Hypotheses, Quests and Discoveries


Mir Publishers, Moscow, and the Impulse Cooperative have recently launched a popular science monthly called PHENOMENON. The first dummy issue has just been sent to the publishers from the printers in Finland, Sanan Tije. According to V.Nemeshaev, Mir sales manager, the pocket-size Russian edition will come out in at least 500,000 copies, while the English-language one will be slightly smaller. All copies will be sold through retail outlets, as no subscriptions are available. The monthly will be something of a sensation, and sensations will be its metier-Phenomenon is to deal with the anomalous and inexplicable. The authors intend to describe only events taking place in the Soviet Union. We learned all this from the introduction to the maiden issue by Academician Kaznacheyev of the USSR Academy of Medical Sciences. We offer slightly abridged versions of three articles from PHENOMENON.

FOUR TEN, AND THEN ........ By A.Petukhov & T.Faminskaya.

Many remember the Trud article of January 1985, titled "Exactly at 4.10", about a peculiar luminiscent object of the shape of an airplane which was observed by passengers of two liners, it was travelling in the air at their altitude. One liner was suddenly lit by a ray from an UFO.

The crew of one of the planes, an estonian liner en route from Tbilisi to Tallinn via Rostov, described the dazzling multi-colour event in detail so that it would be registered and studied by the Leningrad Commission for Anomalous Phenomena, headed by V.Troitsky, Corresponding Member of the USSR Academy of Sciences. The experts identified the, mysterious phenomenon as an experiment in atmospheric studies with chemicals dispersed in the air, ruling out what laymen said about extraterrestrials trying to contact the earthlings. The commission even received several quasi-scientific works decoding the play of colours in Cyrillic letters.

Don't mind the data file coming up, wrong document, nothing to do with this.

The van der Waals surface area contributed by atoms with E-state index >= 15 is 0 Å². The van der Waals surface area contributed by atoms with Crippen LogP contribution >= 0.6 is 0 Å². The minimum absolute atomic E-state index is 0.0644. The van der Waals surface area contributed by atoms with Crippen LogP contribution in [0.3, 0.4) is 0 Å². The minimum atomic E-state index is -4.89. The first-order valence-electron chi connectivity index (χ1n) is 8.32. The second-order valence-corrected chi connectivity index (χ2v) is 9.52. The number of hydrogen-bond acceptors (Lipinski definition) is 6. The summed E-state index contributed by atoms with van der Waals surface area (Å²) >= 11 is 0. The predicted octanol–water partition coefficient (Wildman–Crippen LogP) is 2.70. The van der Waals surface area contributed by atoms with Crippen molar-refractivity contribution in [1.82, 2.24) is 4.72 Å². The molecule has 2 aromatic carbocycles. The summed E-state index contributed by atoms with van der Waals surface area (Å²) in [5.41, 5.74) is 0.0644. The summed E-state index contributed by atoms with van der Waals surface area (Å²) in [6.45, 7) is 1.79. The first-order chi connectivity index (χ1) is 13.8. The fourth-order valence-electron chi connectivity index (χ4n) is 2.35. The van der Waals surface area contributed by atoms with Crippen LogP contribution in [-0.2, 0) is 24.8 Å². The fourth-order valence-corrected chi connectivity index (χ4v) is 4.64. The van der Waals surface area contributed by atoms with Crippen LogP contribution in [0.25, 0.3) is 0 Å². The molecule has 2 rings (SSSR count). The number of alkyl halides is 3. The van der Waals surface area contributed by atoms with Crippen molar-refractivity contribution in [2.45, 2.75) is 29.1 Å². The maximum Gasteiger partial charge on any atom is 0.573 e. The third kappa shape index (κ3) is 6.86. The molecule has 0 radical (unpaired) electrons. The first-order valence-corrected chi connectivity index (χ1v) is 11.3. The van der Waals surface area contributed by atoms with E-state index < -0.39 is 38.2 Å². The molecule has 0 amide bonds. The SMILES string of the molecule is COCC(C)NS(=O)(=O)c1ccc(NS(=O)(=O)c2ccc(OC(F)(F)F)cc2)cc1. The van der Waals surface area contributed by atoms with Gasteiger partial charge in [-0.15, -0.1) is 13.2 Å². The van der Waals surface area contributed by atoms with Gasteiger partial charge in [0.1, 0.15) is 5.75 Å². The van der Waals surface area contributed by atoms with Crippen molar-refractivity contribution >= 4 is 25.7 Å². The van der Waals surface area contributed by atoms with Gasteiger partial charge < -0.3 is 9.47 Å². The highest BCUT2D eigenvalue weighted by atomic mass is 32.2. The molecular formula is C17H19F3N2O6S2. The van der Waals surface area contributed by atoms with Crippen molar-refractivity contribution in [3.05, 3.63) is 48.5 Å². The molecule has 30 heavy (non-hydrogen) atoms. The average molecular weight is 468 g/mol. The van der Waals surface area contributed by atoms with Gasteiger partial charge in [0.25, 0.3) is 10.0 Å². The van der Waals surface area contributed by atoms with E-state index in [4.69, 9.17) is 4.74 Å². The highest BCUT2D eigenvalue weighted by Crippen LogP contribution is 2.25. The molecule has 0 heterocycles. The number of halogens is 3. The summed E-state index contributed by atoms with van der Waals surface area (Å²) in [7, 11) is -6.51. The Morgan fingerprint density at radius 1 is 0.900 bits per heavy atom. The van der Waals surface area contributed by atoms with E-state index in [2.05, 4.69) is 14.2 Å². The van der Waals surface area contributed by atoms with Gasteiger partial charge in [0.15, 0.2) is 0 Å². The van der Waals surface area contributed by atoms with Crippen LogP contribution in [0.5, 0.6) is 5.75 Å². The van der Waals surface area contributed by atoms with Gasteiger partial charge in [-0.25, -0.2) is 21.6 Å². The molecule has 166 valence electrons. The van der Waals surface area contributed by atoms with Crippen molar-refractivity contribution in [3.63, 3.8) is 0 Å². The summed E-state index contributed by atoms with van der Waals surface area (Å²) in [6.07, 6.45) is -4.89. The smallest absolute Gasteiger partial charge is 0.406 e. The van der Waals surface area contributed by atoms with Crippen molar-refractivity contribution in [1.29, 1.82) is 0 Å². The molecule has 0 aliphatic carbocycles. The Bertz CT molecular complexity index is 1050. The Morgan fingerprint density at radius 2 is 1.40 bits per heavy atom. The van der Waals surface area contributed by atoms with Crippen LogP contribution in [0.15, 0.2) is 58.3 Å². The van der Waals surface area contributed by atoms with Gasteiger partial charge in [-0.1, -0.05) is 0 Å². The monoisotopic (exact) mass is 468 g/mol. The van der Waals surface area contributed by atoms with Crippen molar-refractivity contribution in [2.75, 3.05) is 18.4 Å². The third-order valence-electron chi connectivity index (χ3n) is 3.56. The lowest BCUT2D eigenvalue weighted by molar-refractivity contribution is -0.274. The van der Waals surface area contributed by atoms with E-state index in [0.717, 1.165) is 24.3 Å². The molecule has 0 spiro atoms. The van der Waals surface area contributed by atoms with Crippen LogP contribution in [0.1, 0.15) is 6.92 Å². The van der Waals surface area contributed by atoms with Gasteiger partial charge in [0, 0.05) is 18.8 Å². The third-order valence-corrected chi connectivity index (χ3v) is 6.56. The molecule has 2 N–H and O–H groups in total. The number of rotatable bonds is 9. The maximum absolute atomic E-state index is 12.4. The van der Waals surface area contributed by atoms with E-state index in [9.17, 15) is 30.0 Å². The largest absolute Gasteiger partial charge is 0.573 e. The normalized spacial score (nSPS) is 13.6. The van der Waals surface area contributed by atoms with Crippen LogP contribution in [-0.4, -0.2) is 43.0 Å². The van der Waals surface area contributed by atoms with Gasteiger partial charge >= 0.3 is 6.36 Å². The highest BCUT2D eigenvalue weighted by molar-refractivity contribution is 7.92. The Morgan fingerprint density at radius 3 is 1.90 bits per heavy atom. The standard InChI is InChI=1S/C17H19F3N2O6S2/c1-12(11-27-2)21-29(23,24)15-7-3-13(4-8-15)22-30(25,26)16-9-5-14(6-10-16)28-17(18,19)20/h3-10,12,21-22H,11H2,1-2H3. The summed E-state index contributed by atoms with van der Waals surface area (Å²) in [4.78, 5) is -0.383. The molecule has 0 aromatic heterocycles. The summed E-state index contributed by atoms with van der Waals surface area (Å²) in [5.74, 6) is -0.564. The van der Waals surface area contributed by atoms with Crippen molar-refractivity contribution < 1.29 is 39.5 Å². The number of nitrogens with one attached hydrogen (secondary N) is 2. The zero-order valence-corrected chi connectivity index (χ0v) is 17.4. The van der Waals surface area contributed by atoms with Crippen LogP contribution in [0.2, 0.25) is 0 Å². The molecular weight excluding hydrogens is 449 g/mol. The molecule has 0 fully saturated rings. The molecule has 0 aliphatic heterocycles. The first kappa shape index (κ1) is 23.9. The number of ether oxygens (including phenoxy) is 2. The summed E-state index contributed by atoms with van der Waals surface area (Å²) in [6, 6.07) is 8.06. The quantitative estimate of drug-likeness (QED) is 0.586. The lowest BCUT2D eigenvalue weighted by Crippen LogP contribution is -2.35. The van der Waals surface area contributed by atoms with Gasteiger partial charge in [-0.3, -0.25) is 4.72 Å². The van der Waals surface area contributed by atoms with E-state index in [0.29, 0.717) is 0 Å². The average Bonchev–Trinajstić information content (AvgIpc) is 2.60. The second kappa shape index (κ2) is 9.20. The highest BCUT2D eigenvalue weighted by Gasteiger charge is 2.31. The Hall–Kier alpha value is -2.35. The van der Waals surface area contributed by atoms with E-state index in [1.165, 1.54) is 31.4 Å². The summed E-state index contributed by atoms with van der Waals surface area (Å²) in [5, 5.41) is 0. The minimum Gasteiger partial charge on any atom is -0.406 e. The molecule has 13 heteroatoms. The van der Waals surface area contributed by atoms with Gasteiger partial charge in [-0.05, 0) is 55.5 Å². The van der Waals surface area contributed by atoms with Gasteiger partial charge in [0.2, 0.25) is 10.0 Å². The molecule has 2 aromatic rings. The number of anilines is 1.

Tremendous effort lies behind the explanations of many anomalies: hundreds of communications are analysed, mapped and computed.

Close to 10 per cent of the phenomena remain unexplained in spite of ample information. These are of the greatest interest to scholars.

Here is one of them. In February 1985, a locomotive crew saw a spherical object west of Petrozavodsk, Karelia. The object followed the train for an hour, changing direction every now and then. the train's speed kept changing off and on, and the driver could do nothing about it though the crew could not identify any engine or guage failure. The speedometer registered all fluctuations. The most significant thing was that the engine saved about 300 kilograms of fuel. the crew came back from the journey in a state of shock.

The Petrozavodsk Commission for Anomalous Phenomena collected all eyewitnesses accounts, yet painstaking analyses did not help in finding an explanation of the phenomenon.

Another inexplainable event occurred in the Dalnegorsk town ship in the Soviet Far East at about 8.00 p.m. on January 29, 1986. A giant red ball was spotted flying horizontally north-west. The silent object stopped above a hill, dived, and collided with a rock, causing a flash like that produced in electric welding or a short circuit in a high-voltage transmission line.